We are hopelessly hopeful
THE EDITOR, Madam:
Jamaicans are truly a hopelessly hopeful people, and it’s a condition necessitated by the realities people have allowed, and created.
From citizens hoping only government effort can eliminate crime, to the nation’s leader hoping a criminal can do what he should, and now hoping the Reggae Boyz can progress through the World Cup qualifications. This hope is an insanity-induced trip, as Jamaica’s football has always been living in the past and hasn’t seen a new dawn.
For years, Jamaican football atrophied while Captain Horace Burrell was president of the Jamaica Football Federation (JFF). There was more stagnation than progress, while players’ transition from schoolboy league to national league to national team felt uninspired.
I was hoping for new blood and methods to be injected after Burrell’s exit. However, the ball deflected to a Burrell contemporary. There’s still no State programme to prepare, develop and aid youth players’ transition from the school system into the professional. Unlike vaunted European teams, national grass-roots programmes to find and nurture promising talent are non-existent, due to corruption and no foresight.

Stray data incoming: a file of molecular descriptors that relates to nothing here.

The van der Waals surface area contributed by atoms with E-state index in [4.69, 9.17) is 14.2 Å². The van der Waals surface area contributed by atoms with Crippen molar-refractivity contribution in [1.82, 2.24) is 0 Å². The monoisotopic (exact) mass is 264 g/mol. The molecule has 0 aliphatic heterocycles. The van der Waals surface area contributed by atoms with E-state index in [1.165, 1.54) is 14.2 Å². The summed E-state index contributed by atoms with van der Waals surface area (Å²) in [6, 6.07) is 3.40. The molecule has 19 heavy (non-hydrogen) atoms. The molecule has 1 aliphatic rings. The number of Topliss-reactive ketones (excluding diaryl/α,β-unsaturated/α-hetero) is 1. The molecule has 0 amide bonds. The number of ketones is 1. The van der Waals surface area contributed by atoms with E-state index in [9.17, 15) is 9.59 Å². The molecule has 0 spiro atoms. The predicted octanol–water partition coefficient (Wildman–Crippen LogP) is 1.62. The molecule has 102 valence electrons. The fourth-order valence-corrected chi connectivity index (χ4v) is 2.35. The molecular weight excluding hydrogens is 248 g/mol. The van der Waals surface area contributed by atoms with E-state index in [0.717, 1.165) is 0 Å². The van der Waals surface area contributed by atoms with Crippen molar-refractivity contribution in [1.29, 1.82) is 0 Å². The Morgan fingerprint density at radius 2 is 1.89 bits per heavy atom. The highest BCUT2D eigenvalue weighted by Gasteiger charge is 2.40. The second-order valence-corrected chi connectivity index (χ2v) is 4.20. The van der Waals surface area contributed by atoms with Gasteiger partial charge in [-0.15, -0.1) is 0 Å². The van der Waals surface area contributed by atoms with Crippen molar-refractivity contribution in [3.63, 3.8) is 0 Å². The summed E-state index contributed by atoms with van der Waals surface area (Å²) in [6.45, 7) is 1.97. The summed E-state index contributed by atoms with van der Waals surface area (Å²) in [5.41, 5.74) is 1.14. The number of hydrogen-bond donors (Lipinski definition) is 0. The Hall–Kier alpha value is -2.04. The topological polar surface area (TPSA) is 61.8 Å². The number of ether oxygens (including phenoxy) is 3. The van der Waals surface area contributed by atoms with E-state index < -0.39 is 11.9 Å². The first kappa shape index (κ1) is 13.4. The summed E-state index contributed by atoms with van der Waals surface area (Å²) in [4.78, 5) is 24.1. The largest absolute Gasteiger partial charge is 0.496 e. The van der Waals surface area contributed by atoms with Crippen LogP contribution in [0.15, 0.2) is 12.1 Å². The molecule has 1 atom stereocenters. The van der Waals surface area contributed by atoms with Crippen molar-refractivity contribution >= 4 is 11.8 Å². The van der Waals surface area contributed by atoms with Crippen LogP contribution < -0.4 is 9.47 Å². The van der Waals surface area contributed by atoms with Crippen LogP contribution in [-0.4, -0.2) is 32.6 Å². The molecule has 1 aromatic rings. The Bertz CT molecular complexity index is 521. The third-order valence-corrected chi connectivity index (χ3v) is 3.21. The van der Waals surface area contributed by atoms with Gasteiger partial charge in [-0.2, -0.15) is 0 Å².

It is irksome to hear every four years about Jamaica’s qualification for the 1998 World Cup as everyone tries to relive the ‘glory days’.
Sports analysts over-analyse the decades-old memory of a short-lived stint on the world stage. The current football system is different, and we haven’t progressed with it, abetted by the various issues the island contends with.
The recent two-nil win against Honduras – one of the poorest Central American countries and dealing with similar societal issues like Jamaica – shouldn’t get anyone excited, much less hopeful. It was just a fluke.
The JFF should relieve themselves of the vestiges of the past and salvage whatever remaining pride they control, or else Jamaican football will continuously fail. It’ll be another lifetime before any hope becomes reality.